Early last year, Catarina offered me a floating session. A few weeks before, I had never heard of such thing, until a podcast sparked my curiosity. In a nutshell, it is a capsule filled with excessively salty water where one enters, closes the lid, lays down, turns off the light, fully relaxes and gets to enjoy a sense deprivation experience.
As a birthday present and to help in the post natal recovery, I offered a couple of sessions for Catarina to revel in. She kindly decided to share one. And so it was that we took advantage of having her mom around to go floating simultaneously in our separate rooms.
We went through a 7 minute video induction detailing the required steps. It is mandatory to take a thorough bath beforehand and suggested that we float on our birthday suits. The only unnatural items when getting into the water are the compulsory earplugs. One sits, pulls the lid down, pushes the light button and easily slides into a lying position where the impulsion of the salted water keeps one’s body inertly balanced.
It is not unusual to develop a stiff neck due to the primordial embedded reserve of having the eyes, mouth and nose underwater. However, due to the high salt content, one would have to work quite hard for this to happen. Once one is able to let go, so does the stiffness and the experience is able to begin in earnest. By relaxing entirely, the unfamiliar buoyant force made my shoulders almost touch the jaw and I felt like I had become “neckless” – as if I had frozen in a “I don’t know” shoulder shrug.
I went in with the intention of conducting a meditative experience during those 60 minutes. I closed my eyes, relaxed and concentrated on my breath. It was the easiest thing to do as (together with my heart beat) it was the only sound available to me.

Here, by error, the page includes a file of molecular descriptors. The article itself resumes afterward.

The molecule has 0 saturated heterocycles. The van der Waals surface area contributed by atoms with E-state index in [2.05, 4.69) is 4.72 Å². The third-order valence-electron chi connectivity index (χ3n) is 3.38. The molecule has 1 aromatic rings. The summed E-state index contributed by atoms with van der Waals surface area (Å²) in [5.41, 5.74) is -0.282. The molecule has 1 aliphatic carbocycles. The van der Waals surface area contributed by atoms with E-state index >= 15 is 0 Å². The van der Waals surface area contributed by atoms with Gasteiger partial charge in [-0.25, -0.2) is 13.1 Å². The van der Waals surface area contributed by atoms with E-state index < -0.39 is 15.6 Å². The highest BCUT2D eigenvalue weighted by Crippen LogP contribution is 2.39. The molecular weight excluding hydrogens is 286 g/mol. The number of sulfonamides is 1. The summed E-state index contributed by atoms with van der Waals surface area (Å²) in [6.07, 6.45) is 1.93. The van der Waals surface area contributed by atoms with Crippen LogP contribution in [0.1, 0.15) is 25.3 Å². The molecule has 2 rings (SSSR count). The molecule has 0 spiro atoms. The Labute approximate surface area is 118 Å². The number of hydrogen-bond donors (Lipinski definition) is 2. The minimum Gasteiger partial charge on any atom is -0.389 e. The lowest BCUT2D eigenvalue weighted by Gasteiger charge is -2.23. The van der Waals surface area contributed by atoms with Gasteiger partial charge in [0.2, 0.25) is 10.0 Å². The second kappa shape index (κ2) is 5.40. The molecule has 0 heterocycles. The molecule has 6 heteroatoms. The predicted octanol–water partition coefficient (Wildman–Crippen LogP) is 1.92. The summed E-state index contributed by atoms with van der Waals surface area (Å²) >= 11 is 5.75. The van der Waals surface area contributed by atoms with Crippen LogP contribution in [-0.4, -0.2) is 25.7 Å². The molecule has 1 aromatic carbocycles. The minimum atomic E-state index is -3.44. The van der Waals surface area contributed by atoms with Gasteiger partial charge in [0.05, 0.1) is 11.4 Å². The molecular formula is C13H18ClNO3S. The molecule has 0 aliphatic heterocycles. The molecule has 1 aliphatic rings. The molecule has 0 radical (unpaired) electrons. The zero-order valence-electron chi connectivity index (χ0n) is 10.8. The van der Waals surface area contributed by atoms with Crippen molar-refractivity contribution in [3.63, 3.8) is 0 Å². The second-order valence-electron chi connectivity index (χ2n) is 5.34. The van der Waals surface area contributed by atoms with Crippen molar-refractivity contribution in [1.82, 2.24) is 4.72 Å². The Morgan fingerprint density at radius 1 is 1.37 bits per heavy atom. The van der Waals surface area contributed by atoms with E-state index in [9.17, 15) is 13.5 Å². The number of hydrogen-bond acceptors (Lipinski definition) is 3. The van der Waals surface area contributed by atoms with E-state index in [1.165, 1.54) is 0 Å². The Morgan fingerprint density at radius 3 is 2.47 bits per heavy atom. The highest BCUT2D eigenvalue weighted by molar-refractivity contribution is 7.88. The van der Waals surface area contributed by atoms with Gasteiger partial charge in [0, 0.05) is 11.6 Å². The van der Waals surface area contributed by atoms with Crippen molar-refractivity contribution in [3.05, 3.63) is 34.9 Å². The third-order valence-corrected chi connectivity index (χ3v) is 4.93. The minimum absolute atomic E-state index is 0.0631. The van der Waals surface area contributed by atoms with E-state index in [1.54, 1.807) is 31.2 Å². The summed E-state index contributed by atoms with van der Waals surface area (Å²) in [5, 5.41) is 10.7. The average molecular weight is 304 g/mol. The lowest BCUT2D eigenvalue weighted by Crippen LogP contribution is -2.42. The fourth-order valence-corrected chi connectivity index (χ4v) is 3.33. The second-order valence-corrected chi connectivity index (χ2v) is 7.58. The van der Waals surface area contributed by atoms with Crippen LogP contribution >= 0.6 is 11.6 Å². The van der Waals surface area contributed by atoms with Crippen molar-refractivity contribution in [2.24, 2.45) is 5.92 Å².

An inaccurate sense of motion delivered a startlingly contradictory sensation when my brain was telling me I was floating sideways, at a considerable speed, and my hand on the opposite side touched the pod’s wall… talk about misdirection.
After concentrating on my breath for a while, I decided to conduct a body scan where it was challenging to grasp the feeling of each body part. The air, water and body temperature were one and only. I couldn’t find the air/water frontier.
By the end (I think), I could only feel the part of my body where the water exerted a continual and inexorable pressure. It felt as if I was lying on a rigid mattress, moulded exactly to the shape of my body. It made me decide to practice acceptance of what is and delve into the acknowledgement of feelings and letting them go.
A few weeks ago whilst meditating to the sound of a ringing bell every 2 minutes (a call to bring back awareness back to the breath), I had a revealing moment. Every time the bell rang I went back to the breath and focused on keeping my attention on it for the entirety of the next 2 minutes. My mind, obviously decided differently. Nevertheless, after the bell had rung a few times, one of the 2 minutes periods seemed like 10 seconds. I know I didn’t fall asleep and was deeply concentrated, so either the app’s got a bug or I had a moment.
I am intellectually and empirically aware of the relativity of time, but same as the floating session over a year ago, I can’t account for all the time spent in the capsule. I really can’t be sure if I fell asleep or not, or if the sense deprivation environment enabled for another time-incongruous meditative experience.
After our session, Cat and I sat down in a relaxing environment holding a cup of tea and discussing our individual experiences. They were not too dissimilar, not at all. Bottom line… it is definitely an experience worth having.